While many people would be satisfied leaving a MAME console on their desk, others take the time to put their MAME creations in a nice, authentic arcade cabinet. Some people like [Simon Jansen] take the craft to a whole new level, crafting a TARDIS from the ground up in order to house a MAME console.
It all started with a computer that had no real purpose. [Simon] decided it would be great to use as a MAME console, so he started brainstorming ideas for an enclosure. As he tells it, he was staring out a window looking for inspiration when his eye caught a giant billboard for [Dr. Who], complete with a TARDIS. The rest was history.
The MAME cabinet is about 3/4 the size of an on-set TARDIS, and crafted mostly from MDF. Plenty of time was spent analyzing the different TARDIS designs featured on the show over the years, paying special attention to even the smallest of details. Once the construction of the TARDIS was complete, [Simon] started work on the MAME portion of the project.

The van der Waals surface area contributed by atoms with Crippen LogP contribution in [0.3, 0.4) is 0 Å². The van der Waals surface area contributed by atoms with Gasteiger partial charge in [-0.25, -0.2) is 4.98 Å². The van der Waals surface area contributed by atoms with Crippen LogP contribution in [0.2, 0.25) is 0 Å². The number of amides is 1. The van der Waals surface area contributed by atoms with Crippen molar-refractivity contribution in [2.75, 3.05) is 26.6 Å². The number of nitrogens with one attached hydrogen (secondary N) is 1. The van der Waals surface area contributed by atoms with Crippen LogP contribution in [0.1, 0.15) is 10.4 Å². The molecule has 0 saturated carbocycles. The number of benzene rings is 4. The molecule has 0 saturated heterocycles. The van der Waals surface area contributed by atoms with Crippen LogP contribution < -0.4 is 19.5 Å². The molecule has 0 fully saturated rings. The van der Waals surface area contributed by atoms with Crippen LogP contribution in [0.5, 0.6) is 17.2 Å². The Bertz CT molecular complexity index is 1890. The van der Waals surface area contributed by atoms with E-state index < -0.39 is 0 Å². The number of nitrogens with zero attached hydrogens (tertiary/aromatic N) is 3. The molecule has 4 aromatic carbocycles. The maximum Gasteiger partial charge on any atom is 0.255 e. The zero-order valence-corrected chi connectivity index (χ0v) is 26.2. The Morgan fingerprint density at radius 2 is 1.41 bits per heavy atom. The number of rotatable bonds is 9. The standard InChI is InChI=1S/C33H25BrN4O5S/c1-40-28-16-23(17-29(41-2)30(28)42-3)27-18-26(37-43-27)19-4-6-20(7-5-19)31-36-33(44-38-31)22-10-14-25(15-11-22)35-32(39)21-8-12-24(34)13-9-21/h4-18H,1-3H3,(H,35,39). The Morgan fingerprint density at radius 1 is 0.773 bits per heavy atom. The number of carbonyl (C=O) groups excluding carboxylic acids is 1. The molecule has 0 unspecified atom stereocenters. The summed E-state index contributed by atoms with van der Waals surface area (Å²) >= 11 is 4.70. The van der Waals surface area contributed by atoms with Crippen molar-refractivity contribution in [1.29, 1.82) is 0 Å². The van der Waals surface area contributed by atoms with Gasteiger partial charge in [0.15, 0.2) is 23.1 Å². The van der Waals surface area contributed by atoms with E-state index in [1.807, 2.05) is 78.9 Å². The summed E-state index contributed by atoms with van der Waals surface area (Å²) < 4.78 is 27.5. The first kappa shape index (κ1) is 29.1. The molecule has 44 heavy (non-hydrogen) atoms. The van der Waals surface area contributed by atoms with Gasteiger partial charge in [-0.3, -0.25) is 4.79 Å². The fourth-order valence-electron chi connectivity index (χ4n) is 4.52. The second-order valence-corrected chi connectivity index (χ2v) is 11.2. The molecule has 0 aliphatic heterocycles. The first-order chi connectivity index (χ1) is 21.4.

His MAME console was built to completely fit inside the TARDIS when closed, but it also had to take into account the box’s inward folding doors, which take up a good bit of space. The base was also made from MDF, and includes a durable white plastic panel in which the controls are mounted.
The final result is amazing – it does the TARDIS justice, and it looks like plenty of fun to play as well.
If normal hallway lighting just doesn’t live up to your standards, this hack may be for you. When [Sean] fitted his kitchen, he replaced the flooring leading up to it. In true hacker form, he decided to forgo (supplement?) traditional lighting and came up with his own solution.
This solution involved embedding the skirting used around his hallway hardwood with blue LED lights. Unfortunately, these LEDs were actually longer than the skirting was thick, so some plaster carving was also necessary. It is all hidden very well behind the skirting, so you can’t tell. These blue LEDs give a really cool effect, similar to what can be seen at some movie theaters.